in Court as officers of the Court. When this Court, as in R. 23, provides that
an advocate shall be guilty of professional misconduct if he accepts an
engagement in any legal business through a person included in the list of
touts, such a rule cannot be said to be beyond the rule-making powers of this
Court. It follows that with a view to enforcing that rule, a " tout "
has to be defined, which is done by the explanation to R. 23. It is equally
clear that R. 24, which lays down the procedure for publishing lists of touts
and for holding an enquiry to determine whether or not a particular person
should be included in such a list must be equally within the purview of of the
rule-making power of this Court. In our opinion, therefore, it is futile to
contend that R. 24 in question is ultra vires the rule-making power of this
It is next contended that Art. 14 of the
Constitution has been infringed by the provisions contained in R. 24 It was
difficult for the appellant to indicate in what way the alleged discrimination
occurs. It was faintly suggested that there was some difference between the
provisions now impugned and those of s. 36 of the Legal Practitioners' Act (Act
XVIII of 1879). Assuming that there is some difference between the two
provisions, it cannot be said that ipso facto there is discrimination. All
persons who frequent the precincts of this Court shall be dealt with under the
same 506 rules, if and when the occasion arises. All persons who are included
in the list of touts under R. 24 will be liable to be dealt with in the same
way irrespective of any other considerations. Hence there is no room for any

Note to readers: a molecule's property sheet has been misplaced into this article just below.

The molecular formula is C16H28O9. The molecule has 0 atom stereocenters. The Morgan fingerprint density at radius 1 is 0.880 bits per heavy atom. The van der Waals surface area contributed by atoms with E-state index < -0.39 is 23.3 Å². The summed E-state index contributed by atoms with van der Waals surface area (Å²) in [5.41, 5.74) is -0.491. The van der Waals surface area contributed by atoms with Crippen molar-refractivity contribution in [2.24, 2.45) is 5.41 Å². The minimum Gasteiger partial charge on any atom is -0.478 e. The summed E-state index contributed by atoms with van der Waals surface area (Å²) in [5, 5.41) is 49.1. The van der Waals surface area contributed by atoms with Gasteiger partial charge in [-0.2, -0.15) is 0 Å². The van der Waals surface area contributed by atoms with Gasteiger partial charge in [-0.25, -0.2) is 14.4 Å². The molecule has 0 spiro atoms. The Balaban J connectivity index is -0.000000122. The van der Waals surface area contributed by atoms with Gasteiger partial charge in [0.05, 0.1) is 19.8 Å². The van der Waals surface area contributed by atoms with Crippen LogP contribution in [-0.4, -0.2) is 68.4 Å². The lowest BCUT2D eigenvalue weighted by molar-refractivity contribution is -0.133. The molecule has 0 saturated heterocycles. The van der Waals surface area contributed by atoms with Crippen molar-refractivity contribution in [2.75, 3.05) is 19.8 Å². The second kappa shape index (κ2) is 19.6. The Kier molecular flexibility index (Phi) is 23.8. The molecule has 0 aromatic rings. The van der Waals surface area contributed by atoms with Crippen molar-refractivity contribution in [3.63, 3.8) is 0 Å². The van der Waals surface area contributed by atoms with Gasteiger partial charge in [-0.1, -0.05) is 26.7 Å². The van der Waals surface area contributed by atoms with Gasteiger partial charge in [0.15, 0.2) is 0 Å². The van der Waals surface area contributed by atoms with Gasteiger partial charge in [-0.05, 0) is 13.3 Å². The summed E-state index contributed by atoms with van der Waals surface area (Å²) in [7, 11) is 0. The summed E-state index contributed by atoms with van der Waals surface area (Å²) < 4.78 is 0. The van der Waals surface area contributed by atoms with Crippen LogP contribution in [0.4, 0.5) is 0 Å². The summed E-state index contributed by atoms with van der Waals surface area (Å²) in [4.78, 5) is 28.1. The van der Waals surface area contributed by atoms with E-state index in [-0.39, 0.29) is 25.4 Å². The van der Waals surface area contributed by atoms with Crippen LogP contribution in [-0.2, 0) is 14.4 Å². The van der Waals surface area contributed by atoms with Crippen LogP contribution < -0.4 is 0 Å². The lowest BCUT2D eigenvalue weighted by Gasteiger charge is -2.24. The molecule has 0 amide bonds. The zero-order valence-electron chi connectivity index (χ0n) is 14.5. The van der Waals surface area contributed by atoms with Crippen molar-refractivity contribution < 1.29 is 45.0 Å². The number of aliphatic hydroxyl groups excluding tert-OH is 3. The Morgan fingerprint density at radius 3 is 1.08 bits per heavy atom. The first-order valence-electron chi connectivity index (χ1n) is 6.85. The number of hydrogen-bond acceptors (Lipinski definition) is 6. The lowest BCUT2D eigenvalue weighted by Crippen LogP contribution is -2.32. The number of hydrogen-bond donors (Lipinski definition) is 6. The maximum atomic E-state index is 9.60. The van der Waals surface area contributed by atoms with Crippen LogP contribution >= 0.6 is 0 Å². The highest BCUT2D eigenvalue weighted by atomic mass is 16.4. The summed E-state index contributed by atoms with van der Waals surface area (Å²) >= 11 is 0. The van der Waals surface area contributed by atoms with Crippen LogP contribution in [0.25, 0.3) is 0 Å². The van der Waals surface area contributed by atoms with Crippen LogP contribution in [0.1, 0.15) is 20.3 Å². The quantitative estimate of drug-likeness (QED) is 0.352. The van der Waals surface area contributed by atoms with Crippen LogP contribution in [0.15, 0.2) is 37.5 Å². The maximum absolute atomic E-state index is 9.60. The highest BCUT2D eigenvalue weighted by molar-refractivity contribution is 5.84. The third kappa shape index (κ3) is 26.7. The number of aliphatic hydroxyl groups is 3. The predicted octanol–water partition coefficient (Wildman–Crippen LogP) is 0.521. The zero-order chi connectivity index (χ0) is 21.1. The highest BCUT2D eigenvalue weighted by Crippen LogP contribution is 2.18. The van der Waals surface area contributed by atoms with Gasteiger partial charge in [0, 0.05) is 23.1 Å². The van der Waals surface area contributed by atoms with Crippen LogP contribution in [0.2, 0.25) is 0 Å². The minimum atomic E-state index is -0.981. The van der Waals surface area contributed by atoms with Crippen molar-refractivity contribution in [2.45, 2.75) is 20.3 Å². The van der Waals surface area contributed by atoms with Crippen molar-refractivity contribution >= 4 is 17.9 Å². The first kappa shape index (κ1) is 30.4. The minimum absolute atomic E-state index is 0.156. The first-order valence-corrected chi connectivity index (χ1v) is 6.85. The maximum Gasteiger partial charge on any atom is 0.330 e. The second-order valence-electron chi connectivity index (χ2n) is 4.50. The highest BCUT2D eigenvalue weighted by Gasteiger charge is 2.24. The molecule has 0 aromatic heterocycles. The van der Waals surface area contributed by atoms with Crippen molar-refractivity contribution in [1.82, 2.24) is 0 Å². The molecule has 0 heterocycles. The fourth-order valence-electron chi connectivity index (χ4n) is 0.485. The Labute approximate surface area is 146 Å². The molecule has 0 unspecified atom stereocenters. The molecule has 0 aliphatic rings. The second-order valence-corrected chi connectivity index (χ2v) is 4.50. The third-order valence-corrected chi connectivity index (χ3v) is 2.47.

discrimination so far as the precincts of this Court are concerned.
It is also contended that the impugned rule
19 and 21 of the Constitution, because it has
the effect of excluding him from the precinct,-, of the Court, and of carrying
on his occupation and that it has a tendency to deprive him of his livelihood.
The rule, as already indicated, has been made with a view to ensuring the
purity and soundness of the profession of law so far as the advocates of this
Court are concerned. It cannot, therefore, be said that it is not in the
interest of the general public to exclude touts from the precincts of this
Court. If the appellant has been rightly declared to be a tout, he cannot
justly complain that he is being deprived of the right to carry oil his
occupation, an occupation which is regarded as having a corrupting influence. A
tout as such cannot claim any rights in relation to the business of the Court
and it is incumbent on every Court where legal practitioners are allowed to
appear and plead to see that toutism is completely eliminated.
With reference to the terms of Art. 21, it
was also argued by the appellant himself, after he had been permitted by the
Court to dispense with the services of his advocate, that life must include
livelihood. The argument that the word "life" in Art. 21 of the
Constitution includes " livelihood " has only to be stated to be
rejected. The question of livelihood has not in terms been dealt with by Art.
21 of the Constitution. That question is included in the freedoms enumerated in
Art. 19, particularly cl.(g), or even in Art.
16 in a limited sense, but the language of
Art. 21 cannot be pressed into aid of the argument that the word